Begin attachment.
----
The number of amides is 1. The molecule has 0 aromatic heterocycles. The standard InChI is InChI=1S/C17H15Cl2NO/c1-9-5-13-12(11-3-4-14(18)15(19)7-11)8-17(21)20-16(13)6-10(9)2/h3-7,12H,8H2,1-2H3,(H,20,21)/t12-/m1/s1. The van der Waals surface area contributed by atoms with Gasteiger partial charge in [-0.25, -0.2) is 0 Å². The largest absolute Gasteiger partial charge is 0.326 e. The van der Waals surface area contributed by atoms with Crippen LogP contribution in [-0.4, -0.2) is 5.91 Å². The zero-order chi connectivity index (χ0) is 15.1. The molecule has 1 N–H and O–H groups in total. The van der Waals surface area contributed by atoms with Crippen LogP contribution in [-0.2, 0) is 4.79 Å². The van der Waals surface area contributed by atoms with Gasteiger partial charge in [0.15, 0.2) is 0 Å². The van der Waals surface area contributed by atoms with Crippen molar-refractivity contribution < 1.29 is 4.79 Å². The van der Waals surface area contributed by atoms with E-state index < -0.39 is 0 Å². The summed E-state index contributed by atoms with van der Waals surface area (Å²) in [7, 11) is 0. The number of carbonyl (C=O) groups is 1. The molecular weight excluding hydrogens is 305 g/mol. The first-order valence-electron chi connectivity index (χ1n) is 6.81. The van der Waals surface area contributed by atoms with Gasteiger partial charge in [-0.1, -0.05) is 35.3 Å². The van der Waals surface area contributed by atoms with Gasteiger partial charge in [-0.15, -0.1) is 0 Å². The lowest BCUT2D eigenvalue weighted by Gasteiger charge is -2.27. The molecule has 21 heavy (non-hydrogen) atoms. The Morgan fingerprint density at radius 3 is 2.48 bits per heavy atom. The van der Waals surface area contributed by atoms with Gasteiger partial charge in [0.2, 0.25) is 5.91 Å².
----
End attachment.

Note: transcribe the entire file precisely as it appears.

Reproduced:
The number of amides is 1. The molecule has 0 aromatic heterocycles. The standard InChI is InChI=1S/C17H15Cl2NO/c1-9-5-13-12(11-3-4-14(18)15(19)7-11)8-17(21)20-16(13)6-10(9)2/h3-7,12H,8H2,1-2H3,(H,20,21)/t12-/m1/s1. The van der Waals surface area contributed by atoms with Gasteiger partial charge in [-0.25, -0.2) is 0 Å². The largest absolute Gasteiger partial charge is 0.326 e. The van der Waals surface area contributed by atoms with Crippen LogP contribution in [-0.4, -0.2) is 5.91 Å². The zero-order chi connectivity index (χ0) is 15.1. The molecule has 1 N–H and O–H groups in total. The van der Waals surface area contributed by atoms with Crippen LogP contribution in [-0.2, 0) is 4.79 Å². The van der Waals surface area contributed by atoms with Gasteiger partial charge in [0.15, 0.2) is 0 Å². The van der Waals surface area contributed by atoms with Crippen molar-refractivity contribution < 1.29 is 4.79 Å². The van der Waals surface area contributed by atoms with E-state index < -0.39 is 0 Å². The summed E-state index contributed by atoms with van der Waals surface area (Å²) in [7, 11) is 0. The number of carbonyl (C=O) groups is 1. The molecular weight excluding hydrogens is 305 g/mol. The first-order valence-electron chi connectivity index (χ1n) is 6.81. The van der Waals surface area contributed by atoms with Gasteiger partial charge in [-0.1, -0.05) is 35.3 Å². The van der Waals surface area contributed by atoms with Gasteiger partial charge in [-0.15, -0.1) is 0 Å². The lowest BCUT2D eigenvalue weighted by Gasteiger charge is -2.27. The molecule has 21 heavy (non-hydrogen) atoms. The Morgan fingerprint density at radius 3 is 2.48 bits per heavy atom. The van der Waals surface area contributed by atoms with Gasteiger partial charge in [0.2, 0.25) is 5.91 Å².